Dust in the (Virtual) Wind – Our Lives Online

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Was reading an interesting article the other day about how much specific information Google must have on every individual. The author, Gord Hotchkiss of Enquiro, kept track for 2 months of every search he made on Google and then sat down and took a long, hard look at where he had been. The article is sort of about how we should be concerned about how much info about ourselves and our habits could be put together by a company like Google if they cared to do so, which is nothing new. What was interesting was the author’s comments on his personal search history. He said:

“The point is not to go on about how I search. You could care less. The point is that search history gave me a snapshot of just what I was thinking about, at an average of about nine times a day. In looking back, I could remember what I was working on, what products I suddenly thought I needed, how much planning I was doing for an upcoming vacation, what new acquaintances I suddenly decided to Google to find out more about, and what arguments needed to be settled. I’d see queries come up, disappear for a few days, then suddenly re-emerge later, either in the same or modified form. It made me realize how integral online is to my life, and how much I depend on search to connect me to the vast and diverse content that sits out there. It mirrored my thoughts about upcoming purchases, life events, things that were bothering me, issues at work and just plain old time-wasters.”

This struck a chord with me too. Those of us who spend countless hours online never dreamed of a world where you could go back and reconstruct your actions over the past in such a way (well, maybe you 15 year olds out there did when you were younger LOL). It gives me a totally different perspective on what we do with our time.

I always seem to convince myself that when I’m online, I’m working, but if I think about the places I’ve been via Google in the last few days, it’s much more than that – it’s a closer reflection of where my mind is at than any other activity I do. Is this good? I don’t know. It’s different. It enables me to find out about anything on my mind in a matter of minutes, or seconds. It allows me to do the kind of work I never dreamed possible. And, in doing so, it constantly amazes me. So, Google, please continue to do no evil. And MSN, as you pursue your goal of beating the pants off Google, try not to do evil either. I like not having to think about whether or not I want to leave the breadcrumbs of my life in the virtual universe before I search out something on the web.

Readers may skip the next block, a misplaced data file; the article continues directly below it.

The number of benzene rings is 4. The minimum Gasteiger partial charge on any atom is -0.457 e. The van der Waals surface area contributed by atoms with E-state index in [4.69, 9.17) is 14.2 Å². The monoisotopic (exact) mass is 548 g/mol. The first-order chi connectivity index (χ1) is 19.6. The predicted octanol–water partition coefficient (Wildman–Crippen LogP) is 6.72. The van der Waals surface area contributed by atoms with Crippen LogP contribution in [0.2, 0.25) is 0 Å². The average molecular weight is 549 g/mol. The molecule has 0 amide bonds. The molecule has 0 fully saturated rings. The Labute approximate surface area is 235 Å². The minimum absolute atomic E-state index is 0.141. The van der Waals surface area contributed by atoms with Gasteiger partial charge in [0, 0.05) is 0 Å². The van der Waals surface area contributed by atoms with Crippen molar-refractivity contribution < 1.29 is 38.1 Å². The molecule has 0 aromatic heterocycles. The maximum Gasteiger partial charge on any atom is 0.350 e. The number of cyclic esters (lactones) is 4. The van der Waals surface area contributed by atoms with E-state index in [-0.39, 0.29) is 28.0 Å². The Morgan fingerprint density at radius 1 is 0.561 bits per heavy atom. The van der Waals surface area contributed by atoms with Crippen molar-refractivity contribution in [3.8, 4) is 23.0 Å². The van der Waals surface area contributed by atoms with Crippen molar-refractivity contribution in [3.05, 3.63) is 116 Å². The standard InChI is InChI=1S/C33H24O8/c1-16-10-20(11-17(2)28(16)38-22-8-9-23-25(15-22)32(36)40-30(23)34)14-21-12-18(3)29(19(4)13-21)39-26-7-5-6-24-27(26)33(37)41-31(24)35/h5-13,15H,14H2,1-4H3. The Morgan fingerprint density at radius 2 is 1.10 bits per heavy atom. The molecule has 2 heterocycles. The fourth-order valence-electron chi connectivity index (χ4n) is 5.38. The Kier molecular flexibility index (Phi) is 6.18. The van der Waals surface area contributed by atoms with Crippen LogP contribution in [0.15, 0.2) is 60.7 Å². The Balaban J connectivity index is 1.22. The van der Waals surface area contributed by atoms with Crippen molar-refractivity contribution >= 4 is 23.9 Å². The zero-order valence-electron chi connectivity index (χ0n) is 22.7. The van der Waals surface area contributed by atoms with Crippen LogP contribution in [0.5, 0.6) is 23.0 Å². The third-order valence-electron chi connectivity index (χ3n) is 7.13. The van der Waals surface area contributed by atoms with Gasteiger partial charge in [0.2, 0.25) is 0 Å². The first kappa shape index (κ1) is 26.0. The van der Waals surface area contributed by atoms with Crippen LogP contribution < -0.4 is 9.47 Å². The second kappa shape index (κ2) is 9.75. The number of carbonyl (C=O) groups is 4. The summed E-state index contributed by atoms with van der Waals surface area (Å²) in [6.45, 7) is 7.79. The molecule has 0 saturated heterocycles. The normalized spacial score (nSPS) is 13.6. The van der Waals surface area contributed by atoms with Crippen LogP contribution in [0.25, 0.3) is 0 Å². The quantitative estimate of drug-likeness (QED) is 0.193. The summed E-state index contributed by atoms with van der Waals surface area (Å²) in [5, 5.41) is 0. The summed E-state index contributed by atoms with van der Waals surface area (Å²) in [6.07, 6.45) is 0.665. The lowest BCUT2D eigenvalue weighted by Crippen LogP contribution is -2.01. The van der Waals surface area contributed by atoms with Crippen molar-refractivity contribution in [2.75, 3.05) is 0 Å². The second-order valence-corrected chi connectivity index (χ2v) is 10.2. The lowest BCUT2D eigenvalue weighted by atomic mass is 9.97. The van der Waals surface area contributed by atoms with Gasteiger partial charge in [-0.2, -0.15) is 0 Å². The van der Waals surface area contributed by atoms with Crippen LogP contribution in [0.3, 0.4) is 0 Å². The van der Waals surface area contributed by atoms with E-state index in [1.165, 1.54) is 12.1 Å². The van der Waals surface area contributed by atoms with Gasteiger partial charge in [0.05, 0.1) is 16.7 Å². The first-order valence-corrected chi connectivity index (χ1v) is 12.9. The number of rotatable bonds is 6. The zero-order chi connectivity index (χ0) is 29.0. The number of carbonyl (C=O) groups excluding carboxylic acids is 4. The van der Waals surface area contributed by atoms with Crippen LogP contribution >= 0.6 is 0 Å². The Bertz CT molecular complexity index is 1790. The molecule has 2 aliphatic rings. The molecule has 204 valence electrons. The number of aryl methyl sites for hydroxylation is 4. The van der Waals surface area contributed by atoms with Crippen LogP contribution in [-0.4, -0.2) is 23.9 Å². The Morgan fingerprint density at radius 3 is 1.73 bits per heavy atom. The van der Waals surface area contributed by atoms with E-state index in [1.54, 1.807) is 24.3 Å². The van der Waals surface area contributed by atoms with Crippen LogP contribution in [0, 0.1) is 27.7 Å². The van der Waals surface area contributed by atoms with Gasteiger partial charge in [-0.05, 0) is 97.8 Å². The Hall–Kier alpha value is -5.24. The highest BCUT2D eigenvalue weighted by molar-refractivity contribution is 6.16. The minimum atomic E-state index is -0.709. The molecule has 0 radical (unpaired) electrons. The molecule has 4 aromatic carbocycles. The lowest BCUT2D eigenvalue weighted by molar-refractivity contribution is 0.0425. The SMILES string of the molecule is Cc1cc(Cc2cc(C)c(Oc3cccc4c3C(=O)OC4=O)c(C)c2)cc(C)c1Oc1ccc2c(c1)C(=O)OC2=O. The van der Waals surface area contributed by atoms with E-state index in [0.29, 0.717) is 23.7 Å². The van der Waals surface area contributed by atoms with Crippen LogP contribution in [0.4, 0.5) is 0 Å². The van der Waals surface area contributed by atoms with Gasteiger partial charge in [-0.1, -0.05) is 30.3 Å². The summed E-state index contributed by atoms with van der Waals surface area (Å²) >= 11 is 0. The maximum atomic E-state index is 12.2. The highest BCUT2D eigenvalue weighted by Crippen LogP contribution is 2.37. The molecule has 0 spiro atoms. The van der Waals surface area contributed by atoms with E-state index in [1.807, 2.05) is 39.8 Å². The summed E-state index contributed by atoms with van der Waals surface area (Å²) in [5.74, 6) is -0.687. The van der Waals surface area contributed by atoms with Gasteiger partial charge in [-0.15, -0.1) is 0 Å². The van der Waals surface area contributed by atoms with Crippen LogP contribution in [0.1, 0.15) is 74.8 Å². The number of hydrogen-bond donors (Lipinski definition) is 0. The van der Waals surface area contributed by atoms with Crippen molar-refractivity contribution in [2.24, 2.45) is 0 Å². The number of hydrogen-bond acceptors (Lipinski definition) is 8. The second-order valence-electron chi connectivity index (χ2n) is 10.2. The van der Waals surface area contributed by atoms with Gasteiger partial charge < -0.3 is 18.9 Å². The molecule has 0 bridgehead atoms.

About the Author

Frances Krug has worked in market research since graduating from UCLA with an MA and CPhil in Latin American history. As an editor and online content provider for the last 7 years, she currently is Associate Editor at iNET Interactive, where she also directs Search Marketing Standard's email marketing program.

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One Comment

  1. ContentWorth

    Good point. I had succeeded in thinking all (or most) online time was work related, but thinking back on it I’d perform personal searches on a whim if I thought it necessary.

    I’d be interested in seeing just how much of “me” is online through search histories, etc. Then again, I may not want to know.

    Good post and point. I second your plea to Google and MSN. “Please, do no evil.” Or at least, try to keep to the evil to a minimum.